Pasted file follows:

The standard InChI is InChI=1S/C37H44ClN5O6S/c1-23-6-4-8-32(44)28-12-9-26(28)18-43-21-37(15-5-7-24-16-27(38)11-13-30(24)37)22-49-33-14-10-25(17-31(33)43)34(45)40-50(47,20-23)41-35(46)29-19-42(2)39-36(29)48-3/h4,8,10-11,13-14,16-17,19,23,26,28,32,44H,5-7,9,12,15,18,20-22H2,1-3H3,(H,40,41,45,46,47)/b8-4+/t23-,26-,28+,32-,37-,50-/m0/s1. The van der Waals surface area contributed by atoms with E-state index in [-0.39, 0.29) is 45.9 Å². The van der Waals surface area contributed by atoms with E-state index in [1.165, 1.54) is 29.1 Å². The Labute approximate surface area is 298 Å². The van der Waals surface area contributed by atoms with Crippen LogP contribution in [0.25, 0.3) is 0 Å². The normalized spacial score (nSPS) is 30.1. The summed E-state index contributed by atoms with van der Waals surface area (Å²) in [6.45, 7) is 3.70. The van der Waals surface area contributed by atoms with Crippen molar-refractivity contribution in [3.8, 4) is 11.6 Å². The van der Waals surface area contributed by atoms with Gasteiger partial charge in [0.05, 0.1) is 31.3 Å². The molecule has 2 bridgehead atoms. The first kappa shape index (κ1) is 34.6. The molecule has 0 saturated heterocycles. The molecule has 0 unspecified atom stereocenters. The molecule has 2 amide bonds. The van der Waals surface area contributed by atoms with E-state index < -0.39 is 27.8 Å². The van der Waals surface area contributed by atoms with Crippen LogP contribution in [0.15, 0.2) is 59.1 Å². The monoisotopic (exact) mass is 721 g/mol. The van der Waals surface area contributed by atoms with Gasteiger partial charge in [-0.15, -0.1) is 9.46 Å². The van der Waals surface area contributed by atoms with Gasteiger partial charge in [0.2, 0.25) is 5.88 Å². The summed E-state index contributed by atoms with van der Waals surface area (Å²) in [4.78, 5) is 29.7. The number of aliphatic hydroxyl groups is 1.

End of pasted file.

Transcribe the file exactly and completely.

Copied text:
The standard InChI is InChI=1S/C37H44ClN5O6S/c1-23-6-4-8-32(44)28-12-9-26(28)18-43-21-37(15-5-7-24-16-27(38)11-13-30(24)37)22-49-33-14-10-25(17-31(33)43)34(45)40-50(47,20-23)41-35(46)29-19-42(2)39-36(29)48-3/h4,8,10-11,13-14,16-17,19,23,26,28,32,44H,5-7,9,12,15,18,20-22H2,1-3H3,(H,40,41,45,46,47)/b8-4+/t23-,26-,28+,32-,37-,50-/m0/s1. The van der Waals surface area contributed by atoms with E-state index in [-0.39, 0.29) is 45.9 Å². The van der Waals surface area contributed by atoms with E-state index in [1.165, 1.54) is 29.1 Å². The Labute approximate surface area is 298 Å². The van der Waals surface area contributed by atoms with Crippen LogP contribution in [0.25, 0.3) is 0 Å². The normalized spacial score (nSPS) is 30.1. The summed E-state index contributed by atoms with van der Waals surface area (Å²) in [6.45, 7) is 3.70. The van der Waals surface area contributed by atoms with Crippen molar-refractivity contribution in [3.8, 4) is 11.6 Å². The van der Waals surface area contributed by atoms with Gasteiger partial charge in [0.05, 0.1) is 31.3 Å². The molecule has 2 bridgehead atoms. The first kappa shape index (κ1) is 34.6. The molecule has 0 saturated heterocycles. The molecule has 0 unspecified atom stereocenters. The molecule has 2 amide bonds. The van der Waals surface area contributed by atoms with E-state index < -0.39 is 27.8 Å². The van der Waals surface area contributed by atoms with Crippen LogP contribution in [0.15, 0.2) is 59.1 Å². The monoisotopic (exact) mass is 721 g/mol. The van der Waals surface area contributed by atoms with Gasteiger partial charge in [-0.15, -0.1) is 9.46 Å². The van der Waals surface area contributed by atoms with Gasteiger partial charge in [0.2, 0.25) is 5.88 Å². The summed E-state index contributed by atoms with van der Waals surface area (Å²) in [4.78, 5) is 29.7. The number of aliphatic hydroxyl groups is 1.